Edinburgh has been called ‘The Athens of the North’, and ‘The Capital of the Mind’. Since the Enlightenment (1750 – 1800) this city has become a world centre for science and philosophy. Three intellectual giants here paved the way for our modern thinking: David Hume, James Hutton and Charles Darwin. With this there has been a strong movement towards atheism as many people here think that science can explain everything, and as such ‘scientism’ is the ruling paradigm today in our culture.
Europe saw a huge upheaval during the Reformation, starting with Martin Luther in Germany in 1517. This movement sought to reinstate the authority of the Bible for belief and practice, which had been lost over the centuries. Out of this thinking there arose many scientists with a strong Christian faith who began to critically re-evaluate the way science and medicine were being done in Europe.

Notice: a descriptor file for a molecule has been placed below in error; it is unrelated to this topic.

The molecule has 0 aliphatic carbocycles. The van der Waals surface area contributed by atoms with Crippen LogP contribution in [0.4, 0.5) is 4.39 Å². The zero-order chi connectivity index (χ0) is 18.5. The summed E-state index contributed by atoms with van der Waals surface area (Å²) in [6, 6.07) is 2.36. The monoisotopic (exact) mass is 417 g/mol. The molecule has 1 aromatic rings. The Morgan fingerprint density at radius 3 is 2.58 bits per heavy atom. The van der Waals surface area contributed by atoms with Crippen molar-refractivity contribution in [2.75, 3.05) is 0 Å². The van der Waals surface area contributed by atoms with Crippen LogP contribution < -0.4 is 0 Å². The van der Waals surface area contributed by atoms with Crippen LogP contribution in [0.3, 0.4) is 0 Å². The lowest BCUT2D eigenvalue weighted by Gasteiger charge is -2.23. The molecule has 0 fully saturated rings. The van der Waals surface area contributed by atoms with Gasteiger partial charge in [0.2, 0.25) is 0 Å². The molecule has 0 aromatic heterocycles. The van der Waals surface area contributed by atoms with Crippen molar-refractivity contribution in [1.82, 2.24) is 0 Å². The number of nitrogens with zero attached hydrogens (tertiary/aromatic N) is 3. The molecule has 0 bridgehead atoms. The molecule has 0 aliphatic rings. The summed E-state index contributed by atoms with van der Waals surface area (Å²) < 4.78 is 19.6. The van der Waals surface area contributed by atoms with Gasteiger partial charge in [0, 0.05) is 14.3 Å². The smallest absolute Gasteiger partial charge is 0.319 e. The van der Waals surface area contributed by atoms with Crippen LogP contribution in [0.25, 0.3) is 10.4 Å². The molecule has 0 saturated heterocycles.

Today it would seem that many people believe that science and Christianity are incompatible and that the Christian faith should be kept away from science, otherwise we will be brought back to the ‘Dark Ages’ of ignorance and superstition. Nothing could be further from the truth. Modern science was actually born out of great Christian movements of the past. Peter Harrison, Professor of Science and Religion at Oxford University, has written:
Outside Edinburgh, just off the A 68 near Fala, is Soutra Aisle. Although there is only a tiny part left today, there used to be a hospital called ‘The House of the Holy Trinity’, measuring about 700 square metres, which was the largest hospital in Scotland in the Middle Ages.